It is refreshing to read an informative and entertaining work on the UFO genre in which the writer is even-handed, while simultaneously revealing a flair for the creative and poetic. I appreciate this book, the work that went into it, and the style portrayed. Scoles demonstrates we don't have to forsake reasonable skepticism in order to develop an appreciation for people and mysteries, nor must we abandon critical thinking to appreciate life's metaphors and ironies that surround us all.

They Are Already Here: UFO Culture and Why We See Saucers is 304 pages from Pegasus Books. It is available on Amazon in Kindle (18.99), hardcover (14.99), and audio CD (34.99).

Thursday, March 5, 2020

FBI Report: NICAP Organizer 'Good Propagandist'

The FBI file on Nicholas de Rochefort referenced in this post may be viewed at Keep&Share and Google Drive.

A file obtained from the FBI on Nicholas de Rochefort, a man credited with being an original organizer of the National Investigations Committee on Aerial Phenomena (NICAP), contains a report describing him as "a good propagandist." The description was attributed to de Rochefort's former employer, Theodore Repplier, president of the Advertising Council. In the synopsis of the Nov. 27, 1956, FBI report, an agent explained, "Subject's employment with the Advertising Council, Inc, Washington, D.C., in 1954 and 1955, on a project to counter Communist propaganda verified." 

The 29-page FBI file contains a series of reports and memos pertaining to investigations of de Rochefort. His employment, which included various agencies as an activist, consultant, or interpreter, is listed. He went on to work at Georgetown and American University as a Professor of Political Science. 

The Russian-born de Rochefort was a French citizen. He renounced his citizenship to become an American citizen in 1954. According to the NYT, he was an expert in psychological warfare. He died of cancer in 1964 at the age of 62.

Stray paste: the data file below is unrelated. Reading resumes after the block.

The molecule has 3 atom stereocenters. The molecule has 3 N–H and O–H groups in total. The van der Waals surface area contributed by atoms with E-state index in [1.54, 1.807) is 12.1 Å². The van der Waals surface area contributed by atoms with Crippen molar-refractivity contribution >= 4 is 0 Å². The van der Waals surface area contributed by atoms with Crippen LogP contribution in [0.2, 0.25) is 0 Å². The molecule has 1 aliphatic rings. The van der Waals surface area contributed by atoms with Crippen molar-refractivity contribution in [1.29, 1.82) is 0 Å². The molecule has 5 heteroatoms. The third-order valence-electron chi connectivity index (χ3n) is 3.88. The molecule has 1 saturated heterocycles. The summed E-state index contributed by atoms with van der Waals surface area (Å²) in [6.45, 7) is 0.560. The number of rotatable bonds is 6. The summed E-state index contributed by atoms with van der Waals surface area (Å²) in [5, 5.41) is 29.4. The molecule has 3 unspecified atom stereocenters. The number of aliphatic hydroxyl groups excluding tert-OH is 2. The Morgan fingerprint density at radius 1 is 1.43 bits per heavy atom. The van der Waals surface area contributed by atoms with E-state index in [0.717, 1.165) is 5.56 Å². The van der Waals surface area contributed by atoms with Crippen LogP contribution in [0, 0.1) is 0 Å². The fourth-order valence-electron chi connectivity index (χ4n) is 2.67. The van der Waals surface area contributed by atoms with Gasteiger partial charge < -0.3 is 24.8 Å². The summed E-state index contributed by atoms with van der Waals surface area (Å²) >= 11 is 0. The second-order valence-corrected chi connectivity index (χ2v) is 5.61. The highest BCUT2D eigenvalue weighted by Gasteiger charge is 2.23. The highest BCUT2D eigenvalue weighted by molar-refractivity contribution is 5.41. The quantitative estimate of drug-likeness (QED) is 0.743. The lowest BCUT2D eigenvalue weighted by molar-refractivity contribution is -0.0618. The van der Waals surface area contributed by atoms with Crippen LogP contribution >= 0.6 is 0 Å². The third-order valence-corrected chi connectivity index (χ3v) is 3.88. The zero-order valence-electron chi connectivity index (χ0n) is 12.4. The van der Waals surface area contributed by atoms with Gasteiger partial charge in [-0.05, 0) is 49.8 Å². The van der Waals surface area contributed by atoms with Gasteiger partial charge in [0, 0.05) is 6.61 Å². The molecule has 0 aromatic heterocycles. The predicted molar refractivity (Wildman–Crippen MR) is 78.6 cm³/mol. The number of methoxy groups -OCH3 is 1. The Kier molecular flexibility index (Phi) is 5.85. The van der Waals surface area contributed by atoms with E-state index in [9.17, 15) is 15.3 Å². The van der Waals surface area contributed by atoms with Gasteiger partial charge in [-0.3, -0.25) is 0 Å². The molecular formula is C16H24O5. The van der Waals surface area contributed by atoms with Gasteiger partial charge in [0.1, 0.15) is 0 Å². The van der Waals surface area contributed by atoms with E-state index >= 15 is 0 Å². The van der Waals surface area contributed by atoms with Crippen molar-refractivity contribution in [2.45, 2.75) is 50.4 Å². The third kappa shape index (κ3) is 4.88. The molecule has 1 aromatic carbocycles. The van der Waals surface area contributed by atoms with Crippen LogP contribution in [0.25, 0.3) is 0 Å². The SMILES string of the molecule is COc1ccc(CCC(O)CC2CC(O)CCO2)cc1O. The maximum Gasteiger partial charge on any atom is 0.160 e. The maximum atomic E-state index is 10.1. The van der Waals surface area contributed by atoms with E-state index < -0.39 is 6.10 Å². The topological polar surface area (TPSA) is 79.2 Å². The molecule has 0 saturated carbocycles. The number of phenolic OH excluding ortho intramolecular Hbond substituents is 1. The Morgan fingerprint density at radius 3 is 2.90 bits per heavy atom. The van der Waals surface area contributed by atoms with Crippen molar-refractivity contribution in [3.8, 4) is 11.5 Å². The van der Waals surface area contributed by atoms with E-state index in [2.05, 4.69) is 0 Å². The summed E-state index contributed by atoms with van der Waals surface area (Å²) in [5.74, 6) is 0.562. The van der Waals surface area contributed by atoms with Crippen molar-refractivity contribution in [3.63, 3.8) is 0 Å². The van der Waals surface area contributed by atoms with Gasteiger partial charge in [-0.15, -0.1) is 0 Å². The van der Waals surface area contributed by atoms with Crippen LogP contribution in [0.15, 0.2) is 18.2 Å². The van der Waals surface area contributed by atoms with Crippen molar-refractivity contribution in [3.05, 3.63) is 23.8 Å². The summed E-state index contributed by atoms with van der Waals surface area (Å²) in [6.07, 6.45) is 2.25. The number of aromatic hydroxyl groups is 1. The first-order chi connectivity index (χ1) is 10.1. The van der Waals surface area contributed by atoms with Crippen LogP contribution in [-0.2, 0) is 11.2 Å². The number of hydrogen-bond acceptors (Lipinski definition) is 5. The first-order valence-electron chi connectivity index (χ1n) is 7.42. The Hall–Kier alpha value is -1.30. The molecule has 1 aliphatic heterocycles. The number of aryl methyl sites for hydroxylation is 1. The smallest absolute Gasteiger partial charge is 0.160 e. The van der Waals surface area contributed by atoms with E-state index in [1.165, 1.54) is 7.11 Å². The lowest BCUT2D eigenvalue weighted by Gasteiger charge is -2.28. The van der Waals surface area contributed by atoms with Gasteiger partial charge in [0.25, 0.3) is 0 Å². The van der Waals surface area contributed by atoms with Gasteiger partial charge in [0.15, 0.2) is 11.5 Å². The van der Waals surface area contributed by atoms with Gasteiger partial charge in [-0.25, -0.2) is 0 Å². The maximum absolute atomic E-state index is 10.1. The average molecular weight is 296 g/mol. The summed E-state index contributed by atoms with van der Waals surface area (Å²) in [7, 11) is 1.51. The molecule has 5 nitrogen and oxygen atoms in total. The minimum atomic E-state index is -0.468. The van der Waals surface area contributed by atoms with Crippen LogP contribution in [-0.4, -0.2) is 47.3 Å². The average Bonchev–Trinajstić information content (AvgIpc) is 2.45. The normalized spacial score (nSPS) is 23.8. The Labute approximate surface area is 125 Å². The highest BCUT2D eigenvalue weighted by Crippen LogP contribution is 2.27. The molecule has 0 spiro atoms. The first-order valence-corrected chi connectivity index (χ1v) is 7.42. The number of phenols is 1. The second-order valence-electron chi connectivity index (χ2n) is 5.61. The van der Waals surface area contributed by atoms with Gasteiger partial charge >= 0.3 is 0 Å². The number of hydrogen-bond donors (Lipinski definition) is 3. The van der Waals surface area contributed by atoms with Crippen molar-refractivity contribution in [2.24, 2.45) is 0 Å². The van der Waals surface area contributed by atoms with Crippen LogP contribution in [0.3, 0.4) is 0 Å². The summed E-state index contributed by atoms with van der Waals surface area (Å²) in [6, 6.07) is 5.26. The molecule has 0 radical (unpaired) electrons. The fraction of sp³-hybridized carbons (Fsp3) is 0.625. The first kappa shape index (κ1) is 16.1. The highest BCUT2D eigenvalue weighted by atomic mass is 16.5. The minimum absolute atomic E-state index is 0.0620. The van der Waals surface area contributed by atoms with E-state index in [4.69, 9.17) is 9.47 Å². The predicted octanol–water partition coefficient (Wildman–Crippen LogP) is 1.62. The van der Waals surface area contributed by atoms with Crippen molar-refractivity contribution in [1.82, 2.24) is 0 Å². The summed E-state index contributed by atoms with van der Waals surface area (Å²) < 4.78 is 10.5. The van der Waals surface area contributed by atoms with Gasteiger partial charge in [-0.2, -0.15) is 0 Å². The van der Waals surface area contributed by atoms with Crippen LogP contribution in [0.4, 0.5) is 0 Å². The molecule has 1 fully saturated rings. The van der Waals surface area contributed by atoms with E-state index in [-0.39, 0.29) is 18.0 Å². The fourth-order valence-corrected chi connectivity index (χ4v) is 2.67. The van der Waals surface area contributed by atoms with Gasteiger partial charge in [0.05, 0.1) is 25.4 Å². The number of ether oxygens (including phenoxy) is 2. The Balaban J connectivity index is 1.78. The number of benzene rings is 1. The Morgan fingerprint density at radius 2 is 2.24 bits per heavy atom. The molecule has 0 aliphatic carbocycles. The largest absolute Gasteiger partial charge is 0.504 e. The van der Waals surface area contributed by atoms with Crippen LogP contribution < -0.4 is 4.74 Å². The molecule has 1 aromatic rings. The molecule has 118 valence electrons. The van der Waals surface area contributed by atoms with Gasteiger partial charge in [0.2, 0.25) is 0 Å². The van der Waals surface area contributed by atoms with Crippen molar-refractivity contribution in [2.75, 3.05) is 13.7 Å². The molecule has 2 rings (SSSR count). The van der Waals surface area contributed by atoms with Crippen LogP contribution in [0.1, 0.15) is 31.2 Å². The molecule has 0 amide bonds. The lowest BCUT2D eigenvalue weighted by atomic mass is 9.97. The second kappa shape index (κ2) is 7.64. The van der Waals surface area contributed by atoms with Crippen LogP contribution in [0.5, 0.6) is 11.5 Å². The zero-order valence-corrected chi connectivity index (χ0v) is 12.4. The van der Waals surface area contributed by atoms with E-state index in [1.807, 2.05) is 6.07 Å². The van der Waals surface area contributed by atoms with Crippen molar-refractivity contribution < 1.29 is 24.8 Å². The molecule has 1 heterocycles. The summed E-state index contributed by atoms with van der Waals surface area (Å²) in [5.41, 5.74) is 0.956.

Employment activities of de Rochefort as documented by the FBI
which coincided with the forming of NICAP

The late UFO researcher and NICAP member Richard Hall described de Rochefort as an original organizer of NICAP "with past CIA connections." Hall reported NICAP was formally incorporated Oct. 24, 1956, which would have been about a month before the Nov. 27, 1956, FBI report referenced above was composed. FBI investigations and reports contained in the 29-page file obviously coincided with the forming and incorporation of NICAP. 

A request was submitted to the FBI for further declassification of page 9 of the file, which contains a redacted section of what appears to be information obtained from a confidential informant. The request remains pending as of this writing.

Freedom Day

Photos Credit: The Brown Bulletin
A 1954 edition of The Brown Bulletin provides some insight into de Rochefort's political activism. He and Dr. Charles W. Lowry were credited with spearheading a movement to declare June 17 as Freedom Day in Berlin, New Hampshire, which included plans to erect a monument in support of East Germans and their revolt against Communism. The effort culminated in a crowded ceremony that featured de Rochefort as a speaker and was attended by national media and even the governor.